Are you ready? -by Thad Miller, DDSmatch
Dental Practice sales are predicted to increase in the coming years as Boomers decide to transition their practice and enjoy retirement. Are you prepared for that time?
Selecting Your Exit Goals
“When a man does not know which harbor he is heading for, no wind is the right wind.” —Seneca
The starting point for any type of plan is defining its goals. In the case of planning a business exit that means knowing what it means to “exit your business in style.”
Philosophers, business owners, and successful people from all walks of life understand the critical importance of establishing goals, creating plans to attain those goals, and persevering to see their plans through to completion.
Having worked with dentists to create over 60 successful exits, we know that it is critical that you establish three principal exit objectives first before moving forward with your Exit Plan. This is the first step in The Trusted Transition Process™. I titled it the “Conceptual Transition Experience” We help visualize your future, set achievable goals and devise strategies to start you in the direction of your post-transition dreams, well in advance of your intended transition timeframe.
The three main points in this first step are:
How much cash do you need when you exit to support the lifestyle you desire? (Do you want to be cashed out when you leave the business or are you willing to receive the purchase price over time?)
When do you want to leave the practice? (Or, how much longer are you willing to remain active in the practice?)
To whom do you want to sell / transfer the practoce? (To a child? An associate? Co-owner? Or perhaps to an outside practitioner who can pay top dollar?)
Let’s look at an example of a dentist who arrived at his exit date without a plan to reach his goals.
Dr. Y, the owner of a successful dental practice had long thought of transferring his business to a certain young dentist from his community. He and his family were long time patients, he mentored him on his decision to go to dental school and stayed in touch with him during his education. This was ideal in theory but unfortunately, he had done little to prepare for that transfer. As tougher economic conditions challenged his practice, however, and he reached his 58th birthday, he decided it was time to retire and called me.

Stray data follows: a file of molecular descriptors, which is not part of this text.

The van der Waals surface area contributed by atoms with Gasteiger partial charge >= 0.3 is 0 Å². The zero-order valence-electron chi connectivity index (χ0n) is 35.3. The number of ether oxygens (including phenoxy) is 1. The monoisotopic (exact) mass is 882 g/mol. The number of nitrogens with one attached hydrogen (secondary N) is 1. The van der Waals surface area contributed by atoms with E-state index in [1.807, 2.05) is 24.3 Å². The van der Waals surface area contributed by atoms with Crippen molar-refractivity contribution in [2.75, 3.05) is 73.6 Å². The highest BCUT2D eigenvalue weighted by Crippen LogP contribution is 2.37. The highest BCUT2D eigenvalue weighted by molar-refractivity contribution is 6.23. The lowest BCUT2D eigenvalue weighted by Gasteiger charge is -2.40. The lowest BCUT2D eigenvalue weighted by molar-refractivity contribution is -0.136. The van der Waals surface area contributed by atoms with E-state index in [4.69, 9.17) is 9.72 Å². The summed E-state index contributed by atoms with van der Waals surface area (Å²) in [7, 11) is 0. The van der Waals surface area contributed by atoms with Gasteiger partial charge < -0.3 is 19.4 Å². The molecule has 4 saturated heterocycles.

My response after thorough discussions with he and his financial team was “Doctor it’s helpful that you’ve established two of the three Exit Objectives critical to all successful business exits. You’ve determined that you don’t want to work much longer in the business. And second, you have decided that you want to transfer the business to the young dental student who is graduating soon.”
“But what about the third Exit Objective: how much money do you want or need when you leave the business? And, have you determined whether you need cash or can you accept a promissory note?”
At this point, Dr. Y had two choices:
He could retire immediately and try to market the practice through DDSmatch —but unfortunately not to this young dentist from the community. The young dentist had no dental practice experience and no bank would lend an amount even close to the amount of money necessary to meet Dr. Y’s expectations. If Dr. Y wanted to sell today and receive an amount that would support his post-exit lifestyle, he would have to sell to an outside dentist with sufficient cash.
Dr. Y could sell the company to this young dentist from his community, but wait six to ten years to receive (hopefully) the entire purchase price. This can work, but it has to match the Exit Objectives of the seller.
Dr. Y’s situation illustrates why setting your objectives or goals, understanding how each affects the other, creating a plan, and then acting to reach those goals is so critical to a successful exit.
If you prefer to leave your business in style (which to us means leaving your business to the successor you choose, on your timetable and with the amount of cash you desire) you must take time to formulate specific, consistent, attainable goals and objectives. Either option detailed above is an option, but talking about it now is critical to prepare.
You must determine a course of action—a plan—based upon those goals, and you must “hold to that action till the goal is reached. The key is action.” Without setting goals at the outset of your exit journey, you may drift aimlessly until, like Dr. Y, it’s too late.
Don’t be a dentist who is too busy working in your practice to work on the most important financial event of your business life. We work in tandem with your financial advisors, CPA, attorneys and others to help you get the best out of your transition for you, your staff and your patients. We are happy to help you begin by providing you with more information about setting objectives and other Exit Planning topics through The Trusted Transition Process™. It all starts with a complimentary confidential discussion.
Watch for our next issue of the e-Newsletter will discuss Step Two of The Trusted Transition Process™ — “Strategic Practice Outreach”
The examples provided are hypothetical and for illustrative purposes only and do not represent actual client experiences. If you have any questions or want additional practice transition information, please contact us at 1-855-546-0044.